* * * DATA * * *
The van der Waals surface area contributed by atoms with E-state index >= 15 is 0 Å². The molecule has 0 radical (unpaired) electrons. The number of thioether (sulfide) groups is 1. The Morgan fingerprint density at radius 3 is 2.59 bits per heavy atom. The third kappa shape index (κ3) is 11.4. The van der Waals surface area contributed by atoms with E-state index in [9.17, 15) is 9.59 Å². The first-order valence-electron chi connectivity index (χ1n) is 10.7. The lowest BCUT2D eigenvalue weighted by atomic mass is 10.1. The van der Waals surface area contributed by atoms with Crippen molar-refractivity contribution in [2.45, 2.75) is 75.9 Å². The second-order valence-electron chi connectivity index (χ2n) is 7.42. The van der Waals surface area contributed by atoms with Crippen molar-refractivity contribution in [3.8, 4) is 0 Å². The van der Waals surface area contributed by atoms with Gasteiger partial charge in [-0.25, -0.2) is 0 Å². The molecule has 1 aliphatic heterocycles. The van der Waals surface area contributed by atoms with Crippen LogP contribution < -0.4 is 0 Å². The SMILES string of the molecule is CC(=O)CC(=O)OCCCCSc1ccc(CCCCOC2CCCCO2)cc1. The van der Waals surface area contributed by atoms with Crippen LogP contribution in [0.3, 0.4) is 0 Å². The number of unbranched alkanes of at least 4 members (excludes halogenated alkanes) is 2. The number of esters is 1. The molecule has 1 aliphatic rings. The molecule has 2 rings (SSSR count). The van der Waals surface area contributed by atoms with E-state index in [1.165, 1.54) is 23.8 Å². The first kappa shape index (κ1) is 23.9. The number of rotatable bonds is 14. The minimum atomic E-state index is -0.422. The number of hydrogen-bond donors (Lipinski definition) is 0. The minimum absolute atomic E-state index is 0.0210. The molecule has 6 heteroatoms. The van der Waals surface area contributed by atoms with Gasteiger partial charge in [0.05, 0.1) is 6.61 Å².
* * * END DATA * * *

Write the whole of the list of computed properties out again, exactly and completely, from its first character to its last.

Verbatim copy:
The van der Waals surface area contributed by atoms with E-state index >= 15 is 0 Å². The molecule has 0 radical (unpaired) electrons. The number of thioether (sulfide) groups is 1. The Morgan fingerprint density at radius 3 is 2.59 bits per heavy atom. The third kappa shape index (κ3) is 11.4. The van der Waals surface area contributed by atoms with E-state index in [9.17, 15) is 9.59 Å². The first-order valence-electron chi connectivity index (χ1n) is 10.7. The lowest BCUT2D eigenvalue weighted by atomic mass is 10.1. The van der Waals surface area contributed by atoms with Crippen molar-refractivity contribution in [2.45, 2.75) is 75.9 Å². The second-order valence-electron chi connectivity index (χ2n) is 7.42. The van der Waals surface area contributed by atoms with Crippen molar-refractivity contribution in [3.8, 4) is 0 Å². The van der Waals surface area contributed by atoms with Gasteiger partial charge in [-0.25, -0.2) is 0 Å². The molecule has 1 aliphatic heterocycles. The van der Waals surface area contributed by atoms with Crippen LogP contribution < -0.4 is 0 Å². The SMILES string of the molecule is CC(=O)CC(=O)OCCCCSc1ccc(CCCCOC2CCCCO2)cc1. The van der Waals surface area contributed by atoms with Crippen LogP contribution in [0.3, 0.4) is 0 Å². The number of unbranched alkanes of at least 4 members (excludes halogenated alkanes) is 2. The number of esters is 1. The molecule has 1 aliphatic rings. The molecule has 2 rings (SSSR count). The van der Waals surface area contributed by atoms with E-state index in [1.165, 1.54) is 23.8 Å². The first kappa shape index (κ1) is 23.9. The number of rotatable bonds is 14. The minimum atomic E-state index is -0.422. The number of hydrogen-bond donors (Lipinski definition) is 0. The minimum absolute atomic E-state index is 0.0210. The molecule has 6 heteroatoms. The van der Waals surface area contributed by atoms with Gasteiger partial charge in [0.05, 0.1) is 6.61 Å².